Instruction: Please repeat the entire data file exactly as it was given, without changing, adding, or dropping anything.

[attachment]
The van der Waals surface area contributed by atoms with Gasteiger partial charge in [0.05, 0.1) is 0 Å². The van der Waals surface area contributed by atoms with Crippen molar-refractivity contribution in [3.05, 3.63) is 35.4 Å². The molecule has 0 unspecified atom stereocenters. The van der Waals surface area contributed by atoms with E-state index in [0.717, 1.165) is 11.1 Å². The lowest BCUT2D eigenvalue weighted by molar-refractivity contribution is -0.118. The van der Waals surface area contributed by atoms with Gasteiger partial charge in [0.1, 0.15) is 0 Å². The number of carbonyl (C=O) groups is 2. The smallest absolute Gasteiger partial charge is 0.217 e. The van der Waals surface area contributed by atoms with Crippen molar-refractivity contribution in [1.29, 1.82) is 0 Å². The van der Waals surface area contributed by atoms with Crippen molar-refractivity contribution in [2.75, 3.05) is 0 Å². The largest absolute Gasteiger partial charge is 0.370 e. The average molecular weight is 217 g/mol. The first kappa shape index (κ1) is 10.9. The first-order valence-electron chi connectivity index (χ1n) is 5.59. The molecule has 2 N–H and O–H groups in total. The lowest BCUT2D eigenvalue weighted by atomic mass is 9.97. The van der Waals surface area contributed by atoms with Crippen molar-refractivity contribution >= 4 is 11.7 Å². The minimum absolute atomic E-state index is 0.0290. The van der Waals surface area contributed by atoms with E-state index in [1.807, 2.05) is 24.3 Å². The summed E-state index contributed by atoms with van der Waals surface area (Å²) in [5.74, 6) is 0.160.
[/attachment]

The van der Waals surface area contributed by atoms with Gasteiger partial charge in [0.05, 0.1) is 0 Å². The van der Waals surface area contributed by atoms with Crippen molar-refractivity contribution in [3.05, 3.63) is 35.4 Å². The molecule has 0 unspecified atom stereocenters. The van der Waals surface area contributed by atoms with E-state index in [0.717, 1.165) is 11.1 Å². The lowest BCUT2D eigenvalue weighted by molar-refractivity contribution is -0.118. The van der Waals surface area contributed by atoms with Gasteiger partial charge in [0.1, 0.15) is 0 Å². The number of carbonyl (C=O) groups is 2. The smallest absolute Gasteiger partial charge is 0.217 e. The van der Waals surface area contributed by atoms with Crippen molar-refractivity contribution in [1.29, 1.82) is 0 Å². The van der Waals surface area contributed by atoms with Crippen molar-refractivity contribution in [2.75, 3.05) is 0 Å². The largest absolute Gasteiger partial charge is 0.370 e. The average molecular weight is 217 g/mol. The first kappa shape index (κ1) is 10.9. The first-order valence-electron chi connectivity index (χ1n) is 5.59. The molecule has 2 N–H and O–H groups in total. The lowest BCUT2D eigenvalue weighted by atomic mass is 9.97. The van der Waals surface area contributed by atoms with Crippen molar-refractivity contribution >= 4 is 11.7 Å². The minimum absolute atomic E-state index is 0.0290. The van der Waals surface area contributed by atoms with E-state index in [1.807, 2.05) is 24.3 Å². The summed E-state index contributed by atoms with van der Waals surface area (Å²) in [5.74, 6) is 0.160.